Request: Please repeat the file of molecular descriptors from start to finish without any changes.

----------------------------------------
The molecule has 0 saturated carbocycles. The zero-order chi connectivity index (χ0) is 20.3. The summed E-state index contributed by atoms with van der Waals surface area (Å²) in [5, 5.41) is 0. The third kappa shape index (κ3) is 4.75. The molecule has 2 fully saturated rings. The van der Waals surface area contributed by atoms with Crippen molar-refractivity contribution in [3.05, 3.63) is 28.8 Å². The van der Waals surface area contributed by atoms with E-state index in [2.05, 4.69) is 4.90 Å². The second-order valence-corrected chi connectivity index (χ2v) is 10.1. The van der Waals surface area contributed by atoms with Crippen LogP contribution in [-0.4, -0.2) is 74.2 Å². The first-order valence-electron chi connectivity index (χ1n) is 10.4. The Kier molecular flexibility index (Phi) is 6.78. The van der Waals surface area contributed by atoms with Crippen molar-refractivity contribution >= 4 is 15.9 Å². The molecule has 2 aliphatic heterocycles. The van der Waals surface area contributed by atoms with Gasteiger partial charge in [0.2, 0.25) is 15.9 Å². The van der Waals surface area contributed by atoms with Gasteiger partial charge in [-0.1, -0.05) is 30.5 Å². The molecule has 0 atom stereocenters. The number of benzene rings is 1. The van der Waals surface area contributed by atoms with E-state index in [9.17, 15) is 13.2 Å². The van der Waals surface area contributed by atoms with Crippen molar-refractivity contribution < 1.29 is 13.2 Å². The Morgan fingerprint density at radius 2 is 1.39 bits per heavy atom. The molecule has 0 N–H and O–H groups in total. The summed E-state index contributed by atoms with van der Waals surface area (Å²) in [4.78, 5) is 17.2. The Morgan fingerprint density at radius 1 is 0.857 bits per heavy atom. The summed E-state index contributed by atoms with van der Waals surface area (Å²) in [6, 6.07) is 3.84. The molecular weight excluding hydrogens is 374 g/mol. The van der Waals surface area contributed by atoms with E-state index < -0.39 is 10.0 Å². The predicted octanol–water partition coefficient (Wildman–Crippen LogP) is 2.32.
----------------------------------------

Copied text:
The molecule has 0 saturated carbocycles. The zero-order chi connectivity index (χ0) is 20.3. The summed E-state index contributed by atoms with van der Waals surface area (Å²) in [5, 5.41) is 0. The third kappa shape index (κ3) is 4.75. The molecule has 2 fully saturated rings. The van der Waals surface area contributed by atoms with Crippen molar-refractivity contribution in [3.05, 3.63) is 28.8 Å². The van der Waals surface area contributed by atoms with E-state index in [2.05, 4.69) is 4.90 Å². The second-order valence-corrected chi connectivity index (χ2v) is 10.1. The van der Waals surface area contributed by atoms with Crippen LogP contribution in [-0.4, -0.2) is 74.2 Å². The first-order valence-electron chi connectivity index (χ1n) is 10.4. The Kier molecular flexibility index (Phi) is 6.78. The van der Waals surface area contributed by atoms with Crippen molar-refractivity contribution >= 4 is 15.9 Å². The molecule has 2 aliphatic heterocycles. The van der Waals surface area contributed by atoms with Gasteiger partial charge in [0.2, 0.25) is 15.9 Å². The van der Waals surface area contributed by atoms with Gasteiger partial charge in [-0.1, -0.05) is 30.5 Å². The molecule has 0 atom stereocenters. The number of benzene rings is 1. The van der Waals surface area contributed by atoms with E-state index in [9.17, 15) is 13.2 Å². The van der Waals surface area contributed by atoms with Crippen molar-refractivity contribution < 1.29 is 13.2 Å². The Morgan fingerprint density at radius 2 is 1.39 bits per heavy atom. The molecule has 0 N–H and O–H groups in total. The summed E-state index contributed by atoms with van der Waals surface area (Å²) in [4.78, 5) is 17.2. The Morgan fingerprint density at radius 1 is 0.857 bits per heavy atom. The summed E-state index contributed by atoms with van der Waals surface area (Å²) in [6, 6.07) is 3.84. The molecular weight excluding hydrogens is 374 g/mol. The van der Waals surface area contributed by atoms with E-state index < -0.39 is 10.0 Å². The predicted octanol–water partition coefficient (Wildman–Crippen LogP) is 2.32.